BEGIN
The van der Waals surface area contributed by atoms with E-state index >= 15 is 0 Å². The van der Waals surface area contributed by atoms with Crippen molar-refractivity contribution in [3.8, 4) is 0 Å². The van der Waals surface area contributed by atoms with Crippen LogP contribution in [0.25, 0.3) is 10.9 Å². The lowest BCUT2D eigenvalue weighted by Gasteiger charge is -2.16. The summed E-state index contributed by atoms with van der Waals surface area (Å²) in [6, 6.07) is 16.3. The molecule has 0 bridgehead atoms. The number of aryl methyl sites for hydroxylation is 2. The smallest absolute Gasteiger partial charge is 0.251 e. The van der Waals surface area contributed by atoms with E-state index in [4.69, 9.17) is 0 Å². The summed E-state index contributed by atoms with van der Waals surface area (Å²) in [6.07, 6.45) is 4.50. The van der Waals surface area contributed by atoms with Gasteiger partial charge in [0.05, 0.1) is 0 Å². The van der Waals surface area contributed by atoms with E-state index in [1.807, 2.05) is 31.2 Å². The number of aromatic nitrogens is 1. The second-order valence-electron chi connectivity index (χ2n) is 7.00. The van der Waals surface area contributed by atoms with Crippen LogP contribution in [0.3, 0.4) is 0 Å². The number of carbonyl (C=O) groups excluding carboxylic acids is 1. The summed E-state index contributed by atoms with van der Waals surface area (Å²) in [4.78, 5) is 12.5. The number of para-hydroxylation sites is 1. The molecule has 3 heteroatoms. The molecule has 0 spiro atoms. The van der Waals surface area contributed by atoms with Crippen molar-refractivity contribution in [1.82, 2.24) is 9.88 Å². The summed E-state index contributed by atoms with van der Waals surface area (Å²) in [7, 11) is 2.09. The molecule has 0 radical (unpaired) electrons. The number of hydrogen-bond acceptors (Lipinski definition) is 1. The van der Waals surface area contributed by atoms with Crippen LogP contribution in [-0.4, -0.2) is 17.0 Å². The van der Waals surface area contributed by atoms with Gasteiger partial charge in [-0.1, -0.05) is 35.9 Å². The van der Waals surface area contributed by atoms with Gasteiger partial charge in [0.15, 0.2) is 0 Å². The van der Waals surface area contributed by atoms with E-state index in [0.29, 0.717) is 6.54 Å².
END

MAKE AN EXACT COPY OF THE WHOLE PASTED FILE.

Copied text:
The van der Waals surface area contributed by atoms with E-state index >= 15 is 0 Å². The van der Waals surface area contributed by atoms with Crippen molar-refractivity contribution in [3.8, 4) is 0 Å². The van der Waals surface area contributed by atoms with Crippen LogP contribution in [0.25, 0.3) is 10.9 Å². The lowest BCUT2D eigenvalue weighted by Gasteiger charge is -2.16. The summed E-state index contributed by atoms with van der Waals surface area (Å²) in [6, 6.07) is 16.3. The molecule has 0 bridgehead atoms. The number of aryl methyl sites for hydroxylation is 2. The smallest absolute Gasteiger partial charge is 0.251 e. The van der Waals surface area contributed by atoms with E-state index in [4.69, 9.17) is 0 Å². The summed E-state index contributed by atoms with van der Waals surface area (Å²) in [6.07, 6.45) is 4.50. The van der Waals surface area contributed by atoms with Gasteiger partial charge in [0.05, 0.1) is 0 Å². The van der Waals surface area contributed by atoms with E-state index in [1.807, 2.05) is 31.2 Å². The number of aromatic nitrogens is 1. The second-order valence-electron chi connectivity index (χ2n) is 7.00. The van der Waals surface area contributed by atoms with Crippen LogP contribution in [0.3, 0.4) is 0 Å². The number of carbonyl (C=O) groups excluding carboxylic acids is 1. The summed E-state index contributed by atoms with van der Waals surface area (Å²) in [4.78, 5) is 12.5. The number of para-hydroxylation sites is 1. The molecule has 3 heteroatoms. The molecule has 0 spiro atoms. The van der Waals surface area contributed by atoms with Crippen molar-refractivity contribution in [1.82, 2.24) is 9.88 Å². The summed E-state index contributed by atoms with van der Waals surface area (Å²) in [7, 11) is 2.09. The molecule has 0 radical (unpaired) electrons. The number of hydrogen-bond acceptors (Lipinski definition) is 1. The van der Waals surface area contributed by atoms with Crippen LogP contribution in [-0.4, -0.2) is 17.0 Å². The van der Waals surface area contributed by atoms with Gasteiger partial charge in [-0.1, -0.05) is 35.9 Å². The van der Waals surface area contributed by atoms with Gasteiger partial charge in [0.15, 0.2) is 0 Å². The van der Waals surface area contributed by atoms with E-state index in [0.29, 0.717) is 6.54 Å².